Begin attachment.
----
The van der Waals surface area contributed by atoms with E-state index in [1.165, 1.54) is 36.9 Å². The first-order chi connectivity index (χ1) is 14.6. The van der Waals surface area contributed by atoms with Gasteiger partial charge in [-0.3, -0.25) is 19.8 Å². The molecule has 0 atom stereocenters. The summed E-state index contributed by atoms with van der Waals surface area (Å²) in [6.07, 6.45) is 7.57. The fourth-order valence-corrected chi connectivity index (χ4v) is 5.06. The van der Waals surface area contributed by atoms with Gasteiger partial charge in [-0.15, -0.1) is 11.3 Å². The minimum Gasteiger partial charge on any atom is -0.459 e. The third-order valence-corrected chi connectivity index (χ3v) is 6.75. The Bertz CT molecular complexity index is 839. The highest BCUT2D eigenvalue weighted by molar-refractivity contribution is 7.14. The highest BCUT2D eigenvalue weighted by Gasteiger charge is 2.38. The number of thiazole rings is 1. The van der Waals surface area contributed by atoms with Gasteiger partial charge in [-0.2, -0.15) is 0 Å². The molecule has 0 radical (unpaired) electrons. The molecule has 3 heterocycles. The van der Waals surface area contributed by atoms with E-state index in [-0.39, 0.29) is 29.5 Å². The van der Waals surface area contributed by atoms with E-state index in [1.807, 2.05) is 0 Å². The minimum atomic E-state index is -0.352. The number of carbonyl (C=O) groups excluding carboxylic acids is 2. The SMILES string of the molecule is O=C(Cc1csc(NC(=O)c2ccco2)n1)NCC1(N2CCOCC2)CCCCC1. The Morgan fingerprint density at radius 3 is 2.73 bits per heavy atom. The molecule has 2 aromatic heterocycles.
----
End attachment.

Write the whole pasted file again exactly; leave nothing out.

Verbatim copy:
The van der Waals surface area contributed by atoms with E-state index in [1.165, 1.54) is 36.9 Å². The first-order chi connectivity index (χ1) is 14.6. The van der Waals surface area contributed by atoms with Gasteiger partial charge in [-0.3, -0.25) is 19.8 Å². The molecule has 0 atom stereocenters. The summed E-state index contributed by atoms with van der Waals surface area (Å²) in [6.07, 6.45) is 7.57. The fourth-order valence-corrected chi connectivity index (χ4v) is 5.06. The van der Waals surface area contributed by atoms with Gasteiger partial charge in [-0.15, -0.1) is 11.3 Å². The minimum Gasteiger partial charge on any atom is -0.459 e. The third-order valence-corrected chi connectivity index (χ3v) is 6.75. The Bertz CT molecular complexity index is 839. The highest BCUT2D eigenvalue weighted by molar-refractivity contribution is 7.14. The highest BCUT2D eigenvalue weighted by Gasteiger charge is 2.38. The number of thiazole rings is 1. The van der Waals surface area contributed by atoms with Gasteiger partial charge in [-0.2, -0.15) is 0 Å². The molecule has 0 radical (unpaired) electrons. The molecule has 3 heterocycles. The van der Waals surface area contributed by atoms with E-state index in [-0.39, 0.29) is 29.5 Å². The van der Waals surface area contributed by atoms with E-state index in [1.807, 2.05) is 0 Å². The minimum atomic E-state index is -0.352. The number of carbonyl (C=O) groups excluding carboxylic acids is 2. The SMILES string of the molecule is O=C(Cc1csc(NC(=O)c2ccco2)n1)NCC1(N2CCOCC2)CCCCC1. The Morgan fingerprint density at radius 3 is 2.73 bits per heavy atom. The molecule has 2 aromatic heterocycles.